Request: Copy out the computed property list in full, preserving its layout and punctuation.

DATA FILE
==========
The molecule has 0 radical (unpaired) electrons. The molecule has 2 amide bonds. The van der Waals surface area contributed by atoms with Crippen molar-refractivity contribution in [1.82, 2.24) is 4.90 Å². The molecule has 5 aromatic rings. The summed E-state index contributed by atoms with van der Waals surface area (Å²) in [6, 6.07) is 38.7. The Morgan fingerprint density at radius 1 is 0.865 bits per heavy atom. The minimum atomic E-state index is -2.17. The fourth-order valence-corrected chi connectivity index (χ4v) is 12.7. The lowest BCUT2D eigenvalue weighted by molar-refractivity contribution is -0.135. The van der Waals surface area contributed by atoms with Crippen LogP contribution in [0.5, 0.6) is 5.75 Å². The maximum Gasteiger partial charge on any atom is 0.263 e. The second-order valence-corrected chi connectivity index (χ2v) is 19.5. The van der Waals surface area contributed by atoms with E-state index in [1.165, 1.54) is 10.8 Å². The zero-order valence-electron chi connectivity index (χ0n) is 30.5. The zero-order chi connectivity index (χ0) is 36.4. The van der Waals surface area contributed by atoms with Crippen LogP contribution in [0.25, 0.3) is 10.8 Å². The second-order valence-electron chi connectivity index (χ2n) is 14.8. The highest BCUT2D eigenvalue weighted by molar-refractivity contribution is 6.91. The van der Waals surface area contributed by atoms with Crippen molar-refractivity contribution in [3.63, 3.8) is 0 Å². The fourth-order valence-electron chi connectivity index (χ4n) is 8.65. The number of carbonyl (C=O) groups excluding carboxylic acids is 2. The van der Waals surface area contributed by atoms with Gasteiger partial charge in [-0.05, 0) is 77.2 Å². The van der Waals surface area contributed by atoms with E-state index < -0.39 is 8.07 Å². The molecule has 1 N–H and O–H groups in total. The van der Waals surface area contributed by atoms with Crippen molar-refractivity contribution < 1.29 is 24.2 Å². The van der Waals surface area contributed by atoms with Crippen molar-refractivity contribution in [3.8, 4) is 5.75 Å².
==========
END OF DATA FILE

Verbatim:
The molecule has 0 radical (unpaired) electrons. The molecule has 2 amide bonds. The van der Waals surface area contributed by atoms with Crippen molar-refractivity contribution in [1.82, 2.24) is 4.90 Å². The molecule has 5 aromatic rings. The summed E-state index contributed by atoms with van der Waals surface area (Å²) in [6, 6.07) is 38.7. The Morgan fingerprint density at radius 1 is 0.865 bits per heavy atom. The minimum atomic E-state index is -2.17. The fourth-order valence-corrected chi connectivity index (χ4v) is 12.7. The lowest BCUT2D eigenvalue weighted by molar-refractivity contribution is -0.135. The van der Waals surface area contributed by atoms with Crippen LogP contribution in [0.5, 0.6) is 5.75 Å². The maximum Gasteiger partial charge on any atom is 0.263 e. The second-order valence-corrected chi connectivity index (χ2v) is 19.5. The van der Waals surface area contributed by atoms with E-state index in [1.165, 1.54) is 10.8 Å². The zero-order valence-electron chi connectivity index (χ0n) is 30.5. The zero-order chi connectivity index (χ0) is 36.4. The van der Waals surface area contributed by atoms with Crippen LogP contribution in [0.25, 0.3) is 10.8 Å². The second-order valence-electron chi connectivity index (χ2n) is 14.8. The highest BCUT2D eigenvalue weighted by molar-refractivity contribution is 6.91. The van der Waals surface area contributed by atoms with Crippen molar-refractivity contribution in [3.63, 3.8) is 0 Å². The fourth-order valence-electron chi connectivity index (χ4n) is 8.65. The number of carbonyl (C=O) groups excluding carboxylic acids is 2. The van der Waals surface area contributed by atoms with Gasteiger partial charge in [-0.05, 0) is 77.2 Å². The van der Waals surface area contributed by atoms with E-state index < -0.39 is 8.07 Å². The molecule has 1 N–H and O–H groups in total. The van der Waals surface area contributed by atoms with Crippen molar-refractivity contribution < 1.29 is 24.2 Å². The van der Waals surface area contributed by atoms with Crippen molar-refractivity contribution in [3.8, 4) is 5.75 Å².